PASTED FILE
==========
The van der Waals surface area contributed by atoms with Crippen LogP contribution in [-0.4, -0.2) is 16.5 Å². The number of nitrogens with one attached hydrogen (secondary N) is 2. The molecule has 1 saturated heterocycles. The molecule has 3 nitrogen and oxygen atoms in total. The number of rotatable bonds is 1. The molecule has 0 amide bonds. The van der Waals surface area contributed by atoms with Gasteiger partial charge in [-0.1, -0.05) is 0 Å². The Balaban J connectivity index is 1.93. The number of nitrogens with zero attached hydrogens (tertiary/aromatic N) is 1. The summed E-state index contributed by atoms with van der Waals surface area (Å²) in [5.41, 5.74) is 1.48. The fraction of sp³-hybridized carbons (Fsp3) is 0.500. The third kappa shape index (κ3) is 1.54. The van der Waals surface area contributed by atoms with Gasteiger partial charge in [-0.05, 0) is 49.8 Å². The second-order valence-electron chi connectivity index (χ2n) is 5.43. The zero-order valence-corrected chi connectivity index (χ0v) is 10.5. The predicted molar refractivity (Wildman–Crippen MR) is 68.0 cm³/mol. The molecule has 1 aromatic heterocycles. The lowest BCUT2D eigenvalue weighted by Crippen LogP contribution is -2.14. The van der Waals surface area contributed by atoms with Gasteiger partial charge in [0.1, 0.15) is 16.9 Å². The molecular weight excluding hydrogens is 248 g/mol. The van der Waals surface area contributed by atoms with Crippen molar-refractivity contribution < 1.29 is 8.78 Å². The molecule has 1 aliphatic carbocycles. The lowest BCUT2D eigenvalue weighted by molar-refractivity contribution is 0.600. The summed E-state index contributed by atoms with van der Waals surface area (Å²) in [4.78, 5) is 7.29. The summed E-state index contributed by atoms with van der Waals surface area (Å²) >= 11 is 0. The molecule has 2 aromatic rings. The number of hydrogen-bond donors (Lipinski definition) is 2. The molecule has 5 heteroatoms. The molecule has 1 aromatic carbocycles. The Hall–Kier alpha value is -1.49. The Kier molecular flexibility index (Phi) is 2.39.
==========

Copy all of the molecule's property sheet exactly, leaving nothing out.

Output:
The van der Waals surface area contributed by atoms with Crippen LogP contribution in [-0.4, -0.2) is 16.5 Å². The number of nitrogens with one attached hydrogen (secondary N) is 2. The molecule has 1 saturated heterocycles. The molecule has 3 nitrogen and oxygen atoms in total. The number of rotatable bonds is 1. The molecule has 0 amide bonds. The van der Waals surface area contributed by atoms with Gasteiger partial charge in [-0.1, -0.05) is 0 Å². The Balaban J connectivity index is 1.93. The number of nitrogens with zero attached hydrogens (tertiary/aromatic N) is 1. The summed E-state index contributed by atoms with van der Waals surface area (Å²) in [5.41, 5.74) is 1.48. The fraction of sp³-hybridized carbons (Fsp3) is 0.500. The third kappa shape index (κ3) is 1.54. The van der Waals surface area contributed by atoms with Gasteiger partial charge in [-0.05, 0) is 49.8 Å². The second-order valence-electron chi connectivity index (χ2n) is 5.43. The zero-order valence-corrected chi connectivity index (χ0v) is 10.5. The predicted molar refractivity (Wildman–Crippen MR) is 68.0 cm³/mol. The molecule has 1 aromatic heterocycles. The lowest BCUT2D eigenvalue weighted by Crippen LogP contribution is -2.14. The van der Waals surface area contributed by atoms with Gasteiger partial charge in [0.1, 0.15) is 16.9 Å². The molecular weight excluding hydrogens is 248 g/mol. The van der Waals surface area contributed by atoms with Crippen molar-refractivity contribution < 1.29 is 8.78 Å². The molecule has 1 aliphatic carbocycles. The lowest BCUT2D eigenvalue weighted by molar-refractivity contribution is 0.600. The summed E-state index contributed by atoms with van der Waals surface area (Å²) in [4.78, 5) is 7.29. The summed E-state index contributed by atoms with van der Waals surface area (Å²) >= 11 is 0. The molecule has 2 aromatic rings. The number of hydrogen-bond donors (Lipinski definition) is 2. The molecule has 5 heteroatoms. The molecule has 1 aromatic carbocycles. The Hall–Kier alpha value is -1.49. The Kier molecular flexibility index (Phi) is 2.39.